Breaks up a cold in 24 hours, the grip in 3 days
Money back guarantee
October 31, 1918— advertisement on the back page of the newspaper


I could not help myself. I had to know what happened to Mrs. Guy D. (Nettie) Zerby and her 2-year-old son, Louis.

On November 25, 1918, there was a memorial service for the Reverend Guy L. Zerby and their 8-year-old daughter Thelma, both lost to the flu about a month before. The Webber Street Church of Christ was packed.[17]

A year later, Mrs. Zerby was mentioned in an article, reading scripture at a flag presentation ceremony at the Webber Street Church of Christ Sunday School.[18]

In the early 1930s, Louis/Lewis (spelling varied in the paper) appeared in numerous articles for his participation in the Urbana High School band; he played the B-flat clarinet. He was also the band’s librarian and vice president.[19] In 1932, he played in the all-state orchestra.[20] In 1934, he received first honors in a district music contest[21]; he also played in an ensemble that placed in a national music conference.[22] He accompanied other musicians on the piano and was even featured on WILL on July 5, 1935 from 5:15-5:30 on the air.[23] While a senior at Urbana High, he directed a musical program at Thornburn Junior High School.[24] I’ll bet Reverend Zerby would have been proud.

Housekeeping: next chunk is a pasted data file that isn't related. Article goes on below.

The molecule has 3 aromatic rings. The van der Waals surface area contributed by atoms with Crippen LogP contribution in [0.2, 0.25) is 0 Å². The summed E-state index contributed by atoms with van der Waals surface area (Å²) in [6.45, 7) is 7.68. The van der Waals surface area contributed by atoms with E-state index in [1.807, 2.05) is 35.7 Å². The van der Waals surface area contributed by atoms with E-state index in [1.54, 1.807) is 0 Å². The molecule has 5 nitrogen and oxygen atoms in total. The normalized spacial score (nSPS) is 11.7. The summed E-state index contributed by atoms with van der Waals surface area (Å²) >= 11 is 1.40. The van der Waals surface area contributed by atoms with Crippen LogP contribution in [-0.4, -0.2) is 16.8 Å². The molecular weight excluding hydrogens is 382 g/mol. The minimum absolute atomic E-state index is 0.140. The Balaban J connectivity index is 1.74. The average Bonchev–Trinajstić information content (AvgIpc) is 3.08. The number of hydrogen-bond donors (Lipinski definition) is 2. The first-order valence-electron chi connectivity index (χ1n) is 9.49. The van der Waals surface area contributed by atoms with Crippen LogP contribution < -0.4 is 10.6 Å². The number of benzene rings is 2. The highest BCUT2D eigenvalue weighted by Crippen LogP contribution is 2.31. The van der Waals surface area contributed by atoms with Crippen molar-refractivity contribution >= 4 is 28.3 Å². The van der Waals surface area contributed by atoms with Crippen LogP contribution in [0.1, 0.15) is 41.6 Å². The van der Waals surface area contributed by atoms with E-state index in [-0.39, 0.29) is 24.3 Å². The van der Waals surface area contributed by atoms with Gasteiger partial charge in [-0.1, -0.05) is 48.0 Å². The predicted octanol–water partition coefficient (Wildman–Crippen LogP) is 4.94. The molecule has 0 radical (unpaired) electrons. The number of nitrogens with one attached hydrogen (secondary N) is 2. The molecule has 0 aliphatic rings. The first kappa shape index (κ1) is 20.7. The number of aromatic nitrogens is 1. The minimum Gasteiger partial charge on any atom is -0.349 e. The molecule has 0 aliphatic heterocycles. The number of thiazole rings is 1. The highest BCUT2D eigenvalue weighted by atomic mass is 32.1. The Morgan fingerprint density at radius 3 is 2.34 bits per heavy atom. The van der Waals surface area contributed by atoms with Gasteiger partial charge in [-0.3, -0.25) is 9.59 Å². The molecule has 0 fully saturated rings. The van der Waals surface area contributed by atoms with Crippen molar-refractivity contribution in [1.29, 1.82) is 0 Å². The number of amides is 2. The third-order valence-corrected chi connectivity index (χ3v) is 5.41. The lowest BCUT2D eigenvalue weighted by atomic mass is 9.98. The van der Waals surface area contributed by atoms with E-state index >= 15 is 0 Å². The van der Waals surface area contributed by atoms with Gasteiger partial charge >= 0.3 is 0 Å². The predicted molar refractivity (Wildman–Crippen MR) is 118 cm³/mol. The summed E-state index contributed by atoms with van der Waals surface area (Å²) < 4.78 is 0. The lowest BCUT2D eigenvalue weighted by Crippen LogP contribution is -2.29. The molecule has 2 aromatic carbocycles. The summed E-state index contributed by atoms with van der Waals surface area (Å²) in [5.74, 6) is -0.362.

I also snuck a peek at the November 1 issue.

The schools were to remain closed. The State Board of Health forbade reopening; the orders were emphatic: KEEP THEM [the schools] CLOSED.[25]


“Keep the lid on tight.” November 1, 1918—Dr. C. St. Clair Drake to Urbana’s mayor regarding keeping the schools closed


At a certain point,
the patient became the victim.
At a certain point,
the ailment became the malady,
became the flu,
became the epidemic,
became the plague,
became the scourge.
At a certain point,
apathy became mild curiosity,
became concern,
became desperate hopefulness,
became anger,
became weary resignation.

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[1] For an overview of local events during the fouth week of October, see the previous post, “Five Weeks in October: Week Four.”

[2] “Invasion by Death Goes On,” Urbana Daily Courier, p. 1, October 28, 1918,——-en-20–1–img-txIN———.

[3] “Girls Found Ill at Depot,” Urbana Daily Courier, p. 1, October 28, 1918,——-en-20–1–img-txIN———.

[4] “Says Spies Had Influenza Germs,” Urbana Daily Courier, p. 3, October 28, 1918,——-en-20–1–img-txIN———.